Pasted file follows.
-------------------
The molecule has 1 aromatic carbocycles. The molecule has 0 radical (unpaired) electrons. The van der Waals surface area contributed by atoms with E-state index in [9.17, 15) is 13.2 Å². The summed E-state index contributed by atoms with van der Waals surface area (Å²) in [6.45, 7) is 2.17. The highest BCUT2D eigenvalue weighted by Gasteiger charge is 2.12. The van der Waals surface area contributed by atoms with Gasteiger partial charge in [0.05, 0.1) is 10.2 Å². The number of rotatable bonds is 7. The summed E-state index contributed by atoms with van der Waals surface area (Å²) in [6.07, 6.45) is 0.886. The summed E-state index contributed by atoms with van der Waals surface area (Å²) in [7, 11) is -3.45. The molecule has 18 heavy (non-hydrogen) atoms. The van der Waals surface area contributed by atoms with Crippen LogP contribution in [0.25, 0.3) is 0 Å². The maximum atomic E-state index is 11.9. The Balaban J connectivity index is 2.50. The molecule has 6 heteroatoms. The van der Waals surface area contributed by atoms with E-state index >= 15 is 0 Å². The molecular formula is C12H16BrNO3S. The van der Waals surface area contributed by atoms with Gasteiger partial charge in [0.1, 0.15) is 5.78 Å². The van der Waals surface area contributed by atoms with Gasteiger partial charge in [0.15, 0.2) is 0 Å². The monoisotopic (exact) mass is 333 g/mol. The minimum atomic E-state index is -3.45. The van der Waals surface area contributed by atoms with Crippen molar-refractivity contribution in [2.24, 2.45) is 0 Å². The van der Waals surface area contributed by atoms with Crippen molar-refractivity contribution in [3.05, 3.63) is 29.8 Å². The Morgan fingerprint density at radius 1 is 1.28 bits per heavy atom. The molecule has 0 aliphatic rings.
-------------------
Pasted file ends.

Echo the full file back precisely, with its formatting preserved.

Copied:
The molecule has 1 aromatic carbocycles. The molecule has 0 radical (unpaired) electrons. The van der Waals surface area contributed by atoms with E-state index in [9.17, 15) is 13.2 Å². The summed E-state index contributed by atoms with van der Waals surface area (Å²) in [6.45, 7) is 2.17. The highest BCUT2D eigenvalue weighted by Gasteiger charge is 2.12. The van der Waals surface area contributed by atoms with Gasteiger partial charge in [0.05, 0.1) is 10.2 Å². The number of rotatable bonds is 7. The summed E-state index contributed by atoms with van der Waals surface area (Å²) in [6.07, 6.45) is 0.886. The summed E-state index contributed by atoms with van der Waals surface area (Å²) in [7, 11) is -3.45. The molecule has 18 heavy (non-hydrogen) atoms. The van der Waals surface area contributed by atoms with Crippen LogP contribution in [0.25, 0.3) is 0 Å². The maximum atomic E-state index is 11.9. The Balaban J connectivity index is 2.50. The molecule has 6 heteroatoms. The van der Waals surface area contributed by atoms with E-state index >= 15 is 0 Å². The molecular formula is C12H16BrNO3S. The van der Waals surface area contributed by atoms with Gasteiger partial charge in [0.1, 0.15) is 5.78 Å². The van der Waals surface area contributed by atoms with Gasteiger partial charge in [0.15, 0.2) is 0 Å². The monoisotopic (exact) mass is 333 g/mol. The minimum atomic E-state index is -3.45. The van der Waals surface area contributed by atoms with Crippen molar-refractivity contribution in [2.24, 2.45) is 0 Å². The van der Waals surface area contributed by atoms with Crippen molar-refractivity contribution in [3.05, 3.63) is 29.8 Å². The Morgan fingerprint density at radius 1 is 1.28 bits per heavy atom. The molecule has 0 aliphatic rings.